Captains of Industry and Finance

An “Underworld” scene from *The New House of Fame* (by Paul “Whitberg” Burgess)

His type is one we all too often find:
The sort to spoil a parrot or a pair
But sleep without a hint of troubled mind
When other parrots soaring through the air
Are casualties to orders, which he’s signed,
To strip the creatures’ leafy homes ‘til bare.
He’s one to lavish love upon the boar
Who’s mascot for his ham and bacon store.

He’s not—to use a popular cliché—
The type to beat a dog or harm a fly,
But, though his gentle hands aren’t apt to slay,
They’ll cause a distant swarm to starve or die
If it begins to slow or block his way
To owning all the Planet’s land and sky
[…resources which preserve his mental health
By showing how he bests the rest in wealth.]

To state the case with greater clarity:
His noble breed is one which often awes
The world with acts of private charity
Despite supporting policies and laws
That nurture social class disparity
As ill effects are nurtured by a cause
(…Or causal web of threads that intersect—
Since there’s no simple chain of cause/effect].

Before we ventured further down the hall,
I asked him, “What’s the fellow’s bloody name?”
At first, he changed the theme to Adam’s fall
To prove that ignorance should cause no shame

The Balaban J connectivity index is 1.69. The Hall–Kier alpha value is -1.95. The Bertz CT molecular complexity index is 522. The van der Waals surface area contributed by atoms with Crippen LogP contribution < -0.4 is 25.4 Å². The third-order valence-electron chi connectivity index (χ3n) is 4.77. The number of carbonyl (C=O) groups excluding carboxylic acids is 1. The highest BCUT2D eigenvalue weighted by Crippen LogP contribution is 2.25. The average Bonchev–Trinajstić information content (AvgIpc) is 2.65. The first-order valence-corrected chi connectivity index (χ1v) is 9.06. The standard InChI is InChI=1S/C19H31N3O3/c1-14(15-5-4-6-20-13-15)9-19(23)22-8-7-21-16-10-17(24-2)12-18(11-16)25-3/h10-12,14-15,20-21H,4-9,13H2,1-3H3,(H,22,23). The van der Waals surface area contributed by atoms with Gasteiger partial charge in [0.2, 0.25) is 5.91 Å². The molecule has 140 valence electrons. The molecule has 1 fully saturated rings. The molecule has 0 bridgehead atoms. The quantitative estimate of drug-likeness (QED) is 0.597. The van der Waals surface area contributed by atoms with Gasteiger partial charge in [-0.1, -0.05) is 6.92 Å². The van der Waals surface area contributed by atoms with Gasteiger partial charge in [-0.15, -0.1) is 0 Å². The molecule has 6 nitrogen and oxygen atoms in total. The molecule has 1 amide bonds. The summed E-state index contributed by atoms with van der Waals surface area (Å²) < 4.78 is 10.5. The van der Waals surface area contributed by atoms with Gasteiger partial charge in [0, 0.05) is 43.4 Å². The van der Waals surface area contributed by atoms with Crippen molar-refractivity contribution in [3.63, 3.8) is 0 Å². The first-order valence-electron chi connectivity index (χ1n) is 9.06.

But soon confessed: “In sooth, I don’t recall.
Precision’s never been my fav’rite game.
My speeches are a peaceful compromise
Between the warring clans of Truth and Lies.

A bard ensures a story never starves
By seeing that it’s generously fed
With meaty bits the skillful teller carves
From flocks of sheep inside his head.
In winter, he’ll bedeck a tale in scarves
He knits from wool those mental sheep have shed.”
His speech, though crammed with sheep ‘til nearly full,
Contained, as well, a hefty share of bull.

“…and when the frost of Father Winter’s gone”
…I cut him short and said, “You have abused
My ears enough. It’s time for moving on.”
Despite my words, I often was amused
By madness that his addled brain would spawn.
He seemed a clever clown or sage confused.
His wit, at times, was straight as jets in flight,
But, other times, it was a flailing kite.


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